There comes a time in every pet owner’s life when difficult decisions have to be made.
Althea and I experienced one of those Monday morning when we decided to send our cat CJ to the rainbow bridge.
It was a painful decision, but it was the right one to make. We had gotten CJ when he was just a tiny kitten in October ’97. We figured he was about six weeks old, so we picked September 11 as his birthday. Based on those numbers, he was 78 days shy of his 22nd birthday when he reached the finish line of his life.
CJ has never been a big cat and had never had a huge appetite. We had noticed in recent months that he was having memory lapses, times when he would cry out in the house having apparently forgotten where he was.
His eating and drinking had decreased in recent days and he hadn’t peed in more than four days. It was obvious that his kidneys were failing, so we made the decision over the weekend that Monday morning would be the time if he lived that long.
We made the necessary arrangements with those fine folks at Animal Clinic East on Gunbarel Road, so that was first thing on our agenda Monday morning.
The process was quick and painless. He weighed all of 4.7 pounds on the final day of his life. In a matter of minutes, CJ’s suffering had ended and we were on our way home to put him in his final resting place.
Now I need to give you a little background information about this cat.
Althea and I started dating in October ’97. I was living with Jerry Wade at the time and he had a big gray cat named Max. Althea quickly fell in love with Max.
I was by my ex-wife’s office at UTC a few days later to pick up my son Michael for our weekly visitation. A couple of guys who worked with Terry named Collin and Jignish had found this tiny gray kitten at a car wash eating soap suds. When I saw him, I knew immediately that I wanted him as that would be the ticket to Althea’s heart.
I took him home that day and the rest is history. We named him CJ for obvious reasons.
CJ’s been around the block a few times. He’s been a brother to three dogs and at least three other cats, but he survived them all.
He was an inside kitty from the beginning as Althea didn’t want to take a chance on him running away if given the chance to go outside. He did have a couple of outdoor experiences that were somewhat funny later, but not so much at the time.
In the early days when we were still living in Ooltewah, I’m guessing that Althea was away for weekend drill with the Army National Guard. I was home alone and decided to let CJ out for a few minutes. I guess he went wandering around the yard, but as the hour got later and later and time for me to sleep, I decided to let him spend the night outside.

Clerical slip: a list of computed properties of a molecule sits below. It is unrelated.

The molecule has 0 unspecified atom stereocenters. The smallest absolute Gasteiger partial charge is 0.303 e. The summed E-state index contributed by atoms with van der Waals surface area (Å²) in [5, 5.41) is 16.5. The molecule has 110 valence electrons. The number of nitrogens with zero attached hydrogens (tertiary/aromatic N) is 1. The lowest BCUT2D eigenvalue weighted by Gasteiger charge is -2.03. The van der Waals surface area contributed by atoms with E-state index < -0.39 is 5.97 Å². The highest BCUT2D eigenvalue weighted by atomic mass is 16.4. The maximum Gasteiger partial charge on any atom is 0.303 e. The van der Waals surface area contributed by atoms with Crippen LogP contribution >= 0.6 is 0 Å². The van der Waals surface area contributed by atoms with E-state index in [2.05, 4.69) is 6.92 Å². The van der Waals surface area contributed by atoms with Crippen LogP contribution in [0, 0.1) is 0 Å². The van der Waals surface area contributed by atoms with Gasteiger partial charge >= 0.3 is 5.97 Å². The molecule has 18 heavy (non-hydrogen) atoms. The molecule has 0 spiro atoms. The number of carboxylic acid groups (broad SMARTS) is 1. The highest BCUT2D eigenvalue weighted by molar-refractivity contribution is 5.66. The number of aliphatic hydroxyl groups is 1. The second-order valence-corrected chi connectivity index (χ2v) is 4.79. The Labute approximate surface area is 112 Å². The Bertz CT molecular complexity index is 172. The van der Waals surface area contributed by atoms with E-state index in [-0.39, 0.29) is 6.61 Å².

That would have never happened if Althea had been present.
I’ll never forget how glad CJ was to see me the next morning as he had spent the night in the chair on our front porch. He had a newfound respect for indoor living as he was quick to get back inside for something to eat.
Another time when we moved to our current home in Murray Hills, I let CJ out for a few minutes. Again, he went exploring, but Althea was home and she wasn’t going to rest until he had been found.
There’s a huge culvert that goes under the road in front of our house and that’s where we found CJ, just sitting there in the entrance to that dark tunnel like nothing was wrong.
CJ never had any trouble getting used to other animals in the house. Benji was a dog we had when we first got CJ and it didn’t take him long to establish boundaries with an animal probably 10 times his size. Benji come up nosing around and almost instantly, CJ swatted him across the face with those sharp claws.
Needless to say, Benji never made that same mistake again.
Elvis was the next dog we got and he was a darling basset hound. He and CJ became buddies as well. Then in November 2010 after we had to say goodbye to Elvis, CJ got to be friends with our current dog Sweetheart, an easy-going beagle mix.
We got a couple of cats along the way, but none of them lasted. Thelma and Louise were the first two, but they didn’t exactly fit in with everyone else and we had to find them another home. Digger was the last cat we got from Nancy Randolph, Althea’s dear friend from the Army who had breast cancer. She made arrangements for all of her dogs and cats to be adopted and Digger is the one we got.
I have had dogs as pets my entire life and never thought I could fall in love with a cat, but CJ changed all of that.
I still say the day we buried Elvis on that hot July afternoon in 2010 was the saddest day of my life.
Today was a sad experience, but not on the same level.
Elvis was the dearest pet I ever owned and his passing was totally unexpected as he was only eight and in the prime of his life.
At the age of almost 22 – that’s about 104 years for a cat – CJ had lived a full and happy life. Most cats don’t live that long, but most also don’t receive the tender-loving care that CJ benefitted from. We started referring to him as our antique kitty in recent weeks.
I’ll admit that I shed some tears this morning, but they were happy tears as we were writing the final chapter of a life well lived.
I would tell you that we have plans to get another cat, but he’s already on the scene.
About a year ago, a tiny black kitten started coming around. He was wild and wouldn’t let us get anywhere close to him. Since that time, he loves the Fancy Feast diet his mama has him on an he has developed some trust with us. He even lets us scratch his back at times.
Since he is jet black, I named him Sambo. That’s probably not the most politically correct name for a black cat, but it’s perfect for him.
He still has some rough edges to be smoothed, but he’s next in line and we’re confident that he will become a positive member of our family. He already loves Sweetheart, so that’s a step in the right direction.
We’re just hoping he can be half the cat that CJ was.
(Email John Hunt at firstname.lastname@example.org)